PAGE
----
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. 2016 Mar;25(1):39-43.
doi: 10.1055/s-0035-1547340. Epub 2015 Mar 23.

Common Carotid Artery Occlusion: A Single-Center Experience in 40 Cases

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Free PMC article

Common Carotid Artery Occlusion: A Single-Center Experience in 40 Cases

Sergio Belczak et al. Int J Angiol. .
Free PMC article

Abstract

The incidence of common carotid artery occlusion (CCAO) is approximately 3% in patients who undergo angiography for symptomatic cerebrovascular disease; however, few studies have reported on management of this condition. The objective of this article was to analyze risk factors, therapeutic options, and clinical benefits of surgical treatment at a hospital in the city of São Paulo, Brazil. Data were collected from medical records of 40 patients with CCAO who were treated from June 2002 to October 2013. Results were analyzed retrospectively. Most of the patients were men (63.0%), who were significantly younger than women. Most of the participants had hypertension (90.0%), and more than half had a history of smoking (52.5%). The mean number of coexisting comorbidities/risk factors was 2.9 ± 1.0. Half of our sample had ipsilateral patent internal and external carotid artery, and 32.5% presented with an occluded internal carotid artery and a patent external artery. Patients with both an internal and an external occluded carotid artery (12.5%) were significantly older. Contralateral arteriosclerosis was observed in 65% of the patients, mainly represented by 50 to 90% stenosis. Most patients were symptomatic (67.5%), and hemiparesis was the most common symptom (55.0%) found. Most (77.5%) of the patients underwent the medical treatment; one out of three endovascular approaches failed. During the mean follow-up of 55 ± 43 months (range, 2-136 months), 17.5% of the patients died within 4 days after surgical repair and after along 123 months of clinical follow-up. Coexisting comorbidities/risk factors were significantly associated with fatal outcomes, such as acute myocardial infarction. This study provides scientific evidences on treatment and outcomes of CCAO.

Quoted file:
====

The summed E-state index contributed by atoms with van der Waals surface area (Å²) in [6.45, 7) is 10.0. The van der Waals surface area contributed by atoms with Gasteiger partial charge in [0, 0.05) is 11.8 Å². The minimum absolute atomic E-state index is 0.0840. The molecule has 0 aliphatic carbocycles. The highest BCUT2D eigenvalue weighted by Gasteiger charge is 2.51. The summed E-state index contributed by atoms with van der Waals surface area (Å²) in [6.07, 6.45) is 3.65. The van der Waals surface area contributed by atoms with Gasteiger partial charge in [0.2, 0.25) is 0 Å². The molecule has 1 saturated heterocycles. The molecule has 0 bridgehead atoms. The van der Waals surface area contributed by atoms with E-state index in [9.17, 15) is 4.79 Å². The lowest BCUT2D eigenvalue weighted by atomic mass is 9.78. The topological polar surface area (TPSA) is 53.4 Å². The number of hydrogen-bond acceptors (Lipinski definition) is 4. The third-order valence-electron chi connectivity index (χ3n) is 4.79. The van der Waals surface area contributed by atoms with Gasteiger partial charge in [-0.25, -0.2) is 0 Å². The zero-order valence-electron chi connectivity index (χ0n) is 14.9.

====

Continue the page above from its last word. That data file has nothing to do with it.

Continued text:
Keywords: Rile classification; carotid revascularization; chronic stage; common carotid artery occlusion; open surgery.

Conflict of interest statement

Conflict of Interest/Funding None of the authors has any conflict of interest or funding.

Figures

Fig. 1
Fig. 1
Rile classification of common carotid artery occlusion.
Fig. 2
Fig. 2
Contralateral atherosclerosis observed in 40 CCAO patients. CCAO, common carotid artery occlusion.
Fig. 3
Fig. 3
Kaplan–Meier curves comparing survival proportions according to the number of coexisting comorbidities/risk factors.
Fig. 4
Fig. 4
Kaplan–Meier curves comparing survival proportions for symptomatic and asymptomatic patients.
Fig. 5
Fig. 5
Kaplan–Meier curves comparing survival proportions according to the type of treatment.

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